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Voters Will Decide The Fate Of The Sales Tax That Helps Fund Fort Worth Police

Christopher Connelly

The half-cent sales tax that generates tens of millions of dollars for the Fort Worth Police Department is on the ballot in this month’s election. Voters will have the power to end the tax or renew it for another 10 years.

The fate of the Crime Control and Prevention District tax is on the ballot as Proposition A for the July 14 election. Early voting goes until July 10.

The CCPD was established in 1995 in response to high crime rates, according to the city. It provides more funding on top ofthe $267 million in the current police budget. According to the city, the tax generated about $80 million in the 2019 fiscal year. 

The tax was renewed for five-year terms in 2000, 2005, 2009, and 2014. However, it has come under renewed scrutiny with the racial justice protests following the killing of George Floyd. Fort Worth protest group Enough is Enough is calling for an end to police funding from the CCPD.

Sgt. Manny Ramirez, the president of the Fort Worth Police Officers Association, said the funding is vital to keeping the city safe. He pointed to the community programs it funds, like positions for neighborhood police officers who attend community meetings.

“Calls for defunding the police departments around the nation, those should not project onto Fort Worth, because we are very, very different and we’re very unique,” he said. “We’ve done more with less for a long, long time.”

Some have criticized the CCPD for funding programs they say have nothing to do with crime prevention. Equipment replacement, like getting new vehicles and motorcycles, takes up the biggest chunk of the funding.

Ramirez said equipment upgrades are necessary for crime prevention, too.

“Whenever you look at the tools of the job, the tools of policing, the more police vehicles that we can purchase, the more officers we can put out on the streets, the more recruit classes that we can fund, those all go towards making our community safer,” he said.

The CCPD also gives 6% of its funding to community groups with similar goals. One group that got funding is the domestic violence prevention nonprofit Cheryl’s Voice, founded by LaTasha Jackson-McDougle.

Jackson-McDougle said at first, she was skeptical about getting rid of the CCPD tax.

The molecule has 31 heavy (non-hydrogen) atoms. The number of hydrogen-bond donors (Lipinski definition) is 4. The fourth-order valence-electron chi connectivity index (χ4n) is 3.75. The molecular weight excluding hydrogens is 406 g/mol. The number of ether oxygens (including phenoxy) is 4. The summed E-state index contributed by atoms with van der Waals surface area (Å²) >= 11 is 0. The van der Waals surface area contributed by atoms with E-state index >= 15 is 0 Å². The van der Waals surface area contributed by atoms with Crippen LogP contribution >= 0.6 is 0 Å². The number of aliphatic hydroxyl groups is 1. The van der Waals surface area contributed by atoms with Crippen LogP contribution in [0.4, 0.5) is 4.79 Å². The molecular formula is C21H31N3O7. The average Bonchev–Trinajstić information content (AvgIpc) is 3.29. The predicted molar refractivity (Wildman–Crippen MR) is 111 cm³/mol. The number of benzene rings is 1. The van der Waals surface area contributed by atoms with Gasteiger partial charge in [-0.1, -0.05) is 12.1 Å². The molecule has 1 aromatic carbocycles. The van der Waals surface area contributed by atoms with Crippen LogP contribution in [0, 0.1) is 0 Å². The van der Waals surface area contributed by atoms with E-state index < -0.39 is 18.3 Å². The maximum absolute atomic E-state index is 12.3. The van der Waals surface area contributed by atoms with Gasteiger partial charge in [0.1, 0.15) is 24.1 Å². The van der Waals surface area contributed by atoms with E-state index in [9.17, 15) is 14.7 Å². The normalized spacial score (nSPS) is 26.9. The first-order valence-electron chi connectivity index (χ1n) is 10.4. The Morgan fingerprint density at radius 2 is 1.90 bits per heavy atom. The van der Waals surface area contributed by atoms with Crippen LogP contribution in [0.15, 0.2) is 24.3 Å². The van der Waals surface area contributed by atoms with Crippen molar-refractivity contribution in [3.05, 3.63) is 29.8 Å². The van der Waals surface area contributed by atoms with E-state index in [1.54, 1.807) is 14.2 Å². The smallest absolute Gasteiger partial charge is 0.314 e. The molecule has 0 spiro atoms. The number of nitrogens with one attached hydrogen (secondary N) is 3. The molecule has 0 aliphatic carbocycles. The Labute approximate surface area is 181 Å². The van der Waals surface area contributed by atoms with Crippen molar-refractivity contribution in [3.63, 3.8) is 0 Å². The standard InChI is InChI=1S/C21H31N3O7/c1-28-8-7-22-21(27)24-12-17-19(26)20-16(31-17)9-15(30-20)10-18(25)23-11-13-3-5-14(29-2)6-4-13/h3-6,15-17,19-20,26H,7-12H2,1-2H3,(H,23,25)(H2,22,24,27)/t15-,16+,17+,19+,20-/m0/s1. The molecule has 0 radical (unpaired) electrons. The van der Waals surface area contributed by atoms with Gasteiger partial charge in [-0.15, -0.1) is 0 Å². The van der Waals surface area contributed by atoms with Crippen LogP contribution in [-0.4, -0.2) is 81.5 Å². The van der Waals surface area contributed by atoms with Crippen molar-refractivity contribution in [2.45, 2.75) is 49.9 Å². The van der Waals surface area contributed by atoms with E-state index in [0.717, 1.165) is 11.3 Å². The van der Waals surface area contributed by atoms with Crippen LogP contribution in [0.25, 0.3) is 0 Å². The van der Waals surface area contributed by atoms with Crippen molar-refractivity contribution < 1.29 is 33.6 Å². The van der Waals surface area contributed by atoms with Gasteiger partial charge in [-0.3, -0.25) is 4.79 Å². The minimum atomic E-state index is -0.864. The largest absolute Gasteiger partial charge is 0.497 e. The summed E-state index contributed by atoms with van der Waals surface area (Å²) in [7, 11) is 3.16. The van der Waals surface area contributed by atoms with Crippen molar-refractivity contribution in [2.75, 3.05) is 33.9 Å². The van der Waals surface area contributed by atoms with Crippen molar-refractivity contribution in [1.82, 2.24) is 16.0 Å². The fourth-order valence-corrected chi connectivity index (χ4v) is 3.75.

“I was kind of like, ‘What the heck is wrong with you people?’ We need this, all these organizations need this,” she said.

Now, she said she wants to see it voted down, reworked and put back on the ballot in November.

“The police department already has, like, $267 million. This is just saying, no, you can’t have the extra $80 million. We need to sit down and figure out what more can we do with this 80 million,” Jackson-McDougle said. “Not saying they can’t have some money, but $80 million is a lot.”

She said she wants to see more money going to social workers and nonprofits. Some should also go towards police training and mental health resources for officers themselves, she added.

City officials have said they will look to move around some of the CCPD funding in the upcoming budget cycle, to give more money to community groups, as well as the police department’s mental health crisis intervention teams.

At a City Council work session in June, Mayor Betsy Price said to expect “a lot of redirection of those funds.”

“You have to remember that if we don’t pass CCPD, we do not have that money in our budget. If it fails, the money just goes away,” Price said, addressing the public.

If the CCPD gets voted down, its current term will end on September 30, but the city can collect the tax through December. The tax could be put back on the ballot in November, according to a city spokesperson.


Miranda Suarez is KERA’s Tarrant County accountability reporter. Before coming to North Texas, she was the Lee Ester News Fellow at Wisconsin Public Radio, where she covered statewide news from the capital city of Madison. Miranda is originally from Massachusetts and started her public radio career at WBUR in Boston.